Hi readers. How are you? On monday, New York was so rainy, so dark, so bleak. My favorite kind of weather. I opened all of the windows in my apartment so that the constant peck of rain would reverberate throughout my eardrums as I read on the newly acquired sofa chair that now sits in my bedroom. I turned on only the accompanying lamp light so that I’d feel enveloped in the darkness of the day’s forecast. I made my way through Raven Leilani’s Luster, which was recommended to me by author Lisa Taddeo when I interviewed her for a story. It’s phenomenal. In other words, I had a nearly perfect day.
Now, it’s Friday, and I’m coming to you with a newsletter. For this week, I wrote about some trite anxieties I have been mentally working through over the last month, and how I’ve been talking myself out of them. Note: These are the anxieties I’m choosing to focus on because they are generally narcissistic and in my direct control. Of course I also spiral about that which is global and all-encompassing. Those are not issues I can work through on my own, though. They are not in my direct control, and thus not fitting for this specific newsletter. So for now, let’s focus on that which is trite but can also impact one’s day-to-day self if continually unaddressed. Okay? Here we go…
Anxiety One: I am reading this book too slowly and it’s inhibiting me from reaching my yearly reading goal.
Before starting Luster, I finished One Hundred Years of Solitude by Gabriel Garcia Marquez. If you’ve never read it, some context: The book spans a century in the life of one family line, the Buendías, and it flips family member perspectives from moment to moment which, while spectacular writing, can make for a cumbersome and tiring reading experience at times. The book is also particularly long, a thick, sprawling read. This is all to say that it was taking me weeks to work through. The deeper I got into the book, the more mental focus it required of me to read, especially when keeping track of all the various characters. The longer it took me to finish the book, the more I thought: “Is this going to mess up my reading goal for the year?”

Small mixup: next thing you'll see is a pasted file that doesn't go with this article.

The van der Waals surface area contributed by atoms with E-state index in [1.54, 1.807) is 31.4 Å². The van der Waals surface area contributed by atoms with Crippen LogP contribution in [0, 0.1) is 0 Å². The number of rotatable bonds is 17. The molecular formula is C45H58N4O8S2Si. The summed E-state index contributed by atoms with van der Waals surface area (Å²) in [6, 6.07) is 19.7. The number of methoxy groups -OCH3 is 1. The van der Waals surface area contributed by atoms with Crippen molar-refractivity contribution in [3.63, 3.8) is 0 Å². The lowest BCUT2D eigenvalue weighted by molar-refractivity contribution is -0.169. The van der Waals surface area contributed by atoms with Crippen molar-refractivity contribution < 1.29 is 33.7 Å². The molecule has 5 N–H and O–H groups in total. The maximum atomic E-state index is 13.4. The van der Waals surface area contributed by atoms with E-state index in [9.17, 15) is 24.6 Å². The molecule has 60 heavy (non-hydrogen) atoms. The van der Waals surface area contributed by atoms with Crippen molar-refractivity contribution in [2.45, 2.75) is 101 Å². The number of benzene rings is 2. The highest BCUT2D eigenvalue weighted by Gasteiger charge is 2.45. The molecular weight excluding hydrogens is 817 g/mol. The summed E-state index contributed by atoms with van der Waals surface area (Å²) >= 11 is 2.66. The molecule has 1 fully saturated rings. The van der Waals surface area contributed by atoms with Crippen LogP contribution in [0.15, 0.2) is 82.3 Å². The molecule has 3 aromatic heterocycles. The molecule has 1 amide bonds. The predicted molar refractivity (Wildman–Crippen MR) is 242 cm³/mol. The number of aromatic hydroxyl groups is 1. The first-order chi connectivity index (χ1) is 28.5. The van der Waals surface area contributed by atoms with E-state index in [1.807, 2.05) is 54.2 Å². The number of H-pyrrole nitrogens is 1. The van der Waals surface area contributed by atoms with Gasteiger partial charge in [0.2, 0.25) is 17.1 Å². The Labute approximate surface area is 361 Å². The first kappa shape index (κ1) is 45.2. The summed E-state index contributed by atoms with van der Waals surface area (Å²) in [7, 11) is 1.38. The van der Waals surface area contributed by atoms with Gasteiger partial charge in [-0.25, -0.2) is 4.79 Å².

More context: Every year I try to finish as many books as I can, and this year my goal is to read around 26 to 30. I’m just over halfway there, and I felt “setback” on my goal because this particular read was taking longer than normal. That said, the fact that I spent more than a second caring about this is totally humiliating.
It’s embarrassing for me, actually. No one knows about this goal but myself and it matters to no one. And why should I care about the quantity of books more than the time spent reading them? More than the act of reading and learning itself? It’s also contrary to the idea that many of the books I’ve loved most have been heaping and long narratives. (Not to say that long = good automatically. I liked short books too.) All of this reminded me of a quote from Animal by Lisa Taddeo, which I read early this year, where she describes the novel her character packed for the poolside.
“I brought the book I was reading. All the books I read were hand-me-downs from my parents. My mother’s V.C. Andrews, my father’s Dean Koontz. In this case it was Stephen King’s The Stand. I liked how massive it was, that it would last me a month.”
The phrase “last me a month” always stuck out to me. It’s opposite to the way we’re conditioned to read nowadays, with apps like Goodreads encouraging us to read for quantity and the sake of “goals.” I’m sure my annoying thoughts about reading are, more or less, tied to a lame capitalist learned behavior related to productivity. So if you relate to this: stop caring. Read what you want when you want, and at what pace you want. Anxiety depleted. You’re welcome.
Anxiety Two: I look like a tourist and that is an inherently bad thing.